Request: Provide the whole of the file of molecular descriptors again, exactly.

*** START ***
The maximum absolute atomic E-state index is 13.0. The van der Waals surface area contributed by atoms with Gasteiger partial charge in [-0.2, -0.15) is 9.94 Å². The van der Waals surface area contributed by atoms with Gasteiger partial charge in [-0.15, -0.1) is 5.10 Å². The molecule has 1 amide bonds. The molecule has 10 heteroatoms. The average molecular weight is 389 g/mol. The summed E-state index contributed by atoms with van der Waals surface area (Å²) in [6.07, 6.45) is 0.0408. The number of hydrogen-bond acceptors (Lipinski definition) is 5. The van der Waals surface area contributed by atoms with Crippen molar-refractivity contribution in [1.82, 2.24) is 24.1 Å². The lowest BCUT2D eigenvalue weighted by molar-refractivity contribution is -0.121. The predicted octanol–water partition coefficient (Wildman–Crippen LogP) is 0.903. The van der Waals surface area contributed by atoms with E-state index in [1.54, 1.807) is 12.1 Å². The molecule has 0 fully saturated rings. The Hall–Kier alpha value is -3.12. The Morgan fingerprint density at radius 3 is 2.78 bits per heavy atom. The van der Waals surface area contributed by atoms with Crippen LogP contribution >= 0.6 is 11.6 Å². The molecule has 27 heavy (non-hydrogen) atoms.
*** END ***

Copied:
The maximum absolute atomic E-state index is 13.0. The van der Waals surface area contributed by atoms with Gasteiger partial charge in [-0.2, -0.15) is 9.94 Å². The van der Waals surface area contributed by atoms with Gasteiger partial charge in [-0.15, -0.1) is 5.10 Å². The molecule has 1 amide bonds. The molecule has 10 heteroatoms. The average molecular weight is 389 g/mol. The summed E-state index contributed by atoms with van der Waals surface area (Å²) in [6.07, 6.45) is 0.0408. The number of hydrogen-bond acceptors (Lipinski definition) is 5. The van der Waals surface area contributed by atoms with Crippen molar-refractivity contribution in [1.82, 2.24) is 24.1 Å². The lowest BCUT2D eigenvalue weighted by molar-refractivity contribution is -0.121. The predicted octanol–water partition coefficient (Wildman–Crippen LogP) is 0.903. The van der Waals surface area contributed by atoms with E-state index in [1.54, 1.807) is 12.1 Å². The molecule has 0 fully saturated rings. The Hall–Kier alpha value is -3.12. The Morgan fingerprint density at radius 3 is 2.78 bits per heavy atom. The van der Waals surface area contributed by atoms with Crippen LogP contribution >= 0.6 is 11.6 Å². The molecule has 27 heavy (non-hydrogen) atoms.